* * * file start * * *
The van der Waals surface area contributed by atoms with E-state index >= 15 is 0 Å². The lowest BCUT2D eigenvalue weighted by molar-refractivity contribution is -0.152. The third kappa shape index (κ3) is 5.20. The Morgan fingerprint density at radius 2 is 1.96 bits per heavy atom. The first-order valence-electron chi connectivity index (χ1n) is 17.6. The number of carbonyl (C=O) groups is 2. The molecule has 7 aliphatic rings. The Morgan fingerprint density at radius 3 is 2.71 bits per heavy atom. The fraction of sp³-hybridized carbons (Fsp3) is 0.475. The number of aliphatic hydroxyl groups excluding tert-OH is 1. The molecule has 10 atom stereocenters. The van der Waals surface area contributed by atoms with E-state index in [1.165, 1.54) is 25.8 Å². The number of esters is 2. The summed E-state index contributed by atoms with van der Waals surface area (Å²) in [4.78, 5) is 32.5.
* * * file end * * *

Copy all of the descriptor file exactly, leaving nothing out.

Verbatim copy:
The van der Waals surface area contributed by atoms with E-state index >= 15 is 0 Å². The lowest BCUT2D eigenvalue weighted by molar-refractivity contribution is -0.152. The third kappa shape index (κ3) is 5.20. The Morgan fingerprint density at radius 2 is 1.96 bits per heavy atom. The first-order valence-electron chi connectivity index (χ1n) is 17.6. The number of carbonyl (C=O) groups is 2. The molecule has 7 aliphatic rings. The Morgan fingerprint density at radius 3 is 2.71 bits per heavy atom. The fraction of sp³-hybridized carbons (Fsp3) is 0.475. The number of aliphatic hydroxyl groups excluding tert-OH is 1. The molecule has 10 atom stereocenters. The van der Waals surface area contributed by atoms with E-state index in [1.165, 1.54) is 25.8 Å². The number of esters is 2. The summed E-state index contributed by atoms with van der Waals surface area (Å²) in [4.78, 5) is 32.5.